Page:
Thomas Heatherwick's Little Island in New York Opens

A new, free public park on the Hudson River

By: THURSD. | 26-05-2021 | 3 min read
Little Island, a new, free public park pier within the larger Hudson River Park, opened to the public on May 21, 2021, providing New Yorkers and visitors from around the world with a unique green space unlike any other in New York City. Originally called Pier 55, Little Island is an elevated park built on top of 132 mushroom-shaped concrete columns in the river at 55 Hudson Greenway.

Little Island - Free Public Park on the Hudson River

The park is located on the edge of Manhattan's Meatpacking District, close to the southern end of the High Line (another must-see for nature lovers) and the Whitney Museum. Thomas Heatherwick's Little Island opened to the public on 21 May 2012 and is ready for its visitors, who can enjoy the park by purchasing free timed tickets.
Thomas Heatherwick's Little Island in New York Opens Public Park Image via TimeOut

Diane von Furstenberg and Barry Diller

The photos, recently taken for WSJ. Magazine, were published ahead of the opening so potential visitors could get a sneak peek of the beauty and incredible design to expect. Adrian Gaut's photos were taken to accompany an interview in WSJ. Magazine with fashion designer Diane von Furstenberg and her husband, businessman Barry Diller - the couple who funded the Little Island project.
Thomas Heatherwick's Little Island in New York Opens Diane von Furstenberg and Barry Diller
Image courtesy of Adrian Gaut via WSJ. Magazine
Barry Diller told WSJ Magazine:
"My hope is that people will enjoy it, be inspired by it, and they'll enjoy it 100 years from now. If that happens, great. Otherwise, they can dynamite it."

The Construction of Little Island

British designer Thomas Heaterwick proposed the initial build for the park in 2014. The construction of the $260 million project started in 2016 but came to a halt in 2017 when the United States District Court vacated the permit after advocacy group The City Club of New York lobbied against it.
Thomas Heatherwick's Little Island in New York Opens Hudson River
Image courtesy of Adrian Gaut via WSJ. Magazine
"On the day we were supposed to order $80 million worth of cement our lawyers said [the opposing group] could get an injunction," said Diller. "Not only would I have all this cement sitting around with nowhere to put it, whatever else I’d done so far would have to be undone too," he added. "I was angry. I had taken $45 million of the foundation’s money and literally thrown it in the river. I felt irresponsible." Diller said that New York's governor Andrew Cuomo then called him repeatedly and offered to help get the lawsuit dropped. The project was restarted and relaunched in 2019 and renamed Little Island.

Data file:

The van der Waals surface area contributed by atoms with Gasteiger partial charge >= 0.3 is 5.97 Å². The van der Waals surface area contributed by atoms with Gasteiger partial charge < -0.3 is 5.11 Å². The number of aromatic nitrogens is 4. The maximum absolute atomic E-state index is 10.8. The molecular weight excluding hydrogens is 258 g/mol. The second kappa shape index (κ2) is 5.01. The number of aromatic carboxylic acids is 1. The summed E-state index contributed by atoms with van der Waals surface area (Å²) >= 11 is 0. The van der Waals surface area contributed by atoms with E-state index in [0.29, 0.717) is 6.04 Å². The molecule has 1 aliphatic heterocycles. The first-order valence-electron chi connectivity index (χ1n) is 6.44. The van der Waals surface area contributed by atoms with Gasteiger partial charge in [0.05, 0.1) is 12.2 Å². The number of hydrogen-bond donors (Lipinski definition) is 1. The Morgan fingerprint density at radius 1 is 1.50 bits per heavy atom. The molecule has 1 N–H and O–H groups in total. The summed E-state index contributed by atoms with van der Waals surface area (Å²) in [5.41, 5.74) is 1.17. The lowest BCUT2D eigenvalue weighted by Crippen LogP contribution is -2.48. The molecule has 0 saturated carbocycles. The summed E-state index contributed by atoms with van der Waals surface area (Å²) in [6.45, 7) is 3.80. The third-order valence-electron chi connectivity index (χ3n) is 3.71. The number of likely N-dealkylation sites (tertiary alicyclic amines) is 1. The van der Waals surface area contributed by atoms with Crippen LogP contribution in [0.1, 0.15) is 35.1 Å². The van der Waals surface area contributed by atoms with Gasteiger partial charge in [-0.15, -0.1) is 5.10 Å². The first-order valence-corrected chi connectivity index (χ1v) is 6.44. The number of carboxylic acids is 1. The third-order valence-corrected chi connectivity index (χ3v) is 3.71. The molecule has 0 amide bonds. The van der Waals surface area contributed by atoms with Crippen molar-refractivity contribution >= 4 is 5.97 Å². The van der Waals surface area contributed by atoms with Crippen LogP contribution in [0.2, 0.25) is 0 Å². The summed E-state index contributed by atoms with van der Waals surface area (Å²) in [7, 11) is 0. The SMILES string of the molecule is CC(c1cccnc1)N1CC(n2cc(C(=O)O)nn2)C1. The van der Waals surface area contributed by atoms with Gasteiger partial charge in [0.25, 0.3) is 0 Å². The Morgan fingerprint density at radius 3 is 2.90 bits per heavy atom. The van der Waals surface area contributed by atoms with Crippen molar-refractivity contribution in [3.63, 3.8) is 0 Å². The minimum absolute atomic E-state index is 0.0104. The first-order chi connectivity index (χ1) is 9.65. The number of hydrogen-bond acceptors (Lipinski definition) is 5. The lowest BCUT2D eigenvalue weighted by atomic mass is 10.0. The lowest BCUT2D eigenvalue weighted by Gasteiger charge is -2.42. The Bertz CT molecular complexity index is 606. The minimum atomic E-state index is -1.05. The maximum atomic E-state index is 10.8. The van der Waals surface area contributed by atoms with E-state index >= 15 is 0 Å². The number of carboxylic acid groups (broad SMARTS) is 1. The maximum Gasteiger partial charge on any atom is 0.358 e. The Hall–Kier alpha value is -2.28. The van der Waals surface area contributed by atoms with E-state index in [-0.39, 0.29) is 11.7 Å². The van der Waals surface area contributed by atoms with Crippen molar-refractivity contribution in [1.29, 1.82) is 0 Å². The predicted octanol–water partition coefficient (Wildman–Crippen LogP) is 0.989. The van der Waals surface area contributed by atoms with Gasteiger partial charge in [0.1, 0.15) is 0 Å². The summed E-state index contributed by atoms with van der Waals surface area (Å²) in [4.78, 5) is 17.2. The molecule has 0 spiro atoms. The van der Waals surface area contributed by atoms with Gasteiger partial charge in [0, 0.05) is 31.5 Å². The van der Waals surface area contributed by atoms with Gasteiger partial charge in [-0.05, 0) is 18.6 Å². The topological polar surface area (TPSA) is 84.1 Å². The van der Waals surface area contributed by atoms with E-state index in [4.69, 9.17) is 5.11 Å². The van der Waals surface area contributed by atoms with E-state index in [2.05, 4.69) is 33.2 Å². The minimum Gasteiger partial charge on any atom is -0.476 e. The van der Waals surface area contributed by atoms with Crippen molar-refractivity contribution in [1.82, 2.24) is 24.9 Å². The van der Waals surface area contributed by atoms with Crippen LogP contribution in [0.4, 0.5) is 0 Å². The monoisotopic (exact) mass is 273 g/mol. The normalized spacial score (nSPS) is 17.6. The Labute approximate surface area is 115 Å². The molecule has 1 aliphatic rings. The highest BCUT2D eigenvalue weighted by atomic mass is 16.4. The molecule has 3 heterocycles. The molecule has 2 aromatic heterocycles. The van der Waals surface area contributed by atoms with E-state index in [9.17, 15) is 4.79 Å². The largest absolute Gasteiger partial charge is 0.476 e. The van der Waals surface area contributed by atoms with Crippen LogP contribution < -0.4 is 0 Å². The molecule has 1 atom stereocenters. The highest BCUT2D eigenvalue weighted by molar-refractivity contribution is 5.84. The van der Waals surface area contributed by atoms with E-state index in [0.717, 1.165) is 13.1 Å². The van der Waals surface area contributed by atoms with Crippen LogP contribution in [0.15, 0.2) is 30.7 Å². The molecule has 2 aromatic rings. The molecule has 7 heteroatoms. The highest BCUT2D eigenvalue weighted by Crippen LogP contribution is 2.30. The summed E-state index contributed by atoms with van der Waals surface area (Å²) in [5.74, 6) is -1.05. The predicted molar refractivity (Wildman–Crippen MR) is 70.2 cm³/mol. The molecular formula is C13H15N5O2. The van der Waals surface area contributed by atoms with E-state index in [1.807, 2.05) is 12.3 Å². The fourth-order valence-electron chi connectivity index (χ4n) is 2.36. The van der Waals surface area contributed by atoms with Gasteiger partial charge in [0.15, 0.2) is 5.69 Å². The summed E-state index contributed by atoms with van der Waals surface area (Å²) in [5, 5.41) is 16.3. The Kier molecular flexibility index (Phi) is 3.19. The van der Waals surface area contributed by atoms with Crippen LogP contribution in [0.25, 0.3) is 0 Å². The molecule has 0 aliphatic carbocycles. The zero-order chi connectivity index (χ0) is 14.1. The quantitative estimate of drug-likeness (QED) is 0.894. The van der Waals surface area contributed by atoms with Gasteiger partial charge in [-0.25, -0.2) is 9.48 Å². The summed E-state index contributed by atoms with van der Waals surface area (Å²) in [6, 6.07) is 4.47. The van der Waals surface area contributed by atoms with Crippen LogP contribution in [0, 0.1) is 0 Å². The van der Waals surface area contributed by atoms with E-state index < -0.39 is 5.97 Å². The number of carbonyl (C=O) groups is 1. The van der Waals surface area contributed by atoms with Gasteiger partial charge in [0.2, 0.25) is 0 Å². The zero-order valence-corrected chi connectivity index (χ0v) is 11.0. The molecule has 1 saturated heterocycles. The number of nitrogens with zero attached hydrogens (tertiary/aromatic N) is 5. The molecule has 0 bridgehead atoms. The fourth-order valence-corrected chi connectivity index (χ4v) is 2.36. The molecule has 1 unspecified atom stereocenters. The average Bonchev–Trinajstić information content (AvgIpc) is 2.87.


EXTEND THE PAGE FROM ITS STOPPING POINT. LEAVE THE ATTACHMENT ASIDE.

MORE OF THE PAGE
Innovative Designs

Components of the pier, nestled among more than 350 species of flowers, trees, and shrubs, include a 687-seat amphitheater and an intimate stage and lawn space, along with dazzling views of other portions of Hudson River Park, New York City, and the Hudson River. Little Island was designed by Thomas Heatherwick of Heatherwick Studio, with landscape design by Signe Nielsen of MNLA. The landscape provides a visually surprising and inspiring experience as visitors walk across the park. The plantings are varied to provide an environment that changes with the seasons, with flowing trees and shrubs, fall foliage, and evergreens. More than 66,000 bulbs and 114 trees have been planted, some of which will grow to 60 feet tall.
Thomas Heatherwick's Little Island in New York Opens Public Park
Image courtesy of Adrian Gaut via WSJ. Magazine

Programming at the Pier

Beginning in June, Little Island will host a season of programming to foster and support New York City-based artists. The majority of events will be free, and ticketed events will be primarily free or low-cost. There will be performances and educational programming six days a week, with offerings from music, dance, circus, spoken word and more. Programming ranges from surprise performances with local performers to special events with renowned New York City arts organizations. Tickets are available through (via DeZeen, Hudson River Park, WSJ. Magazine)



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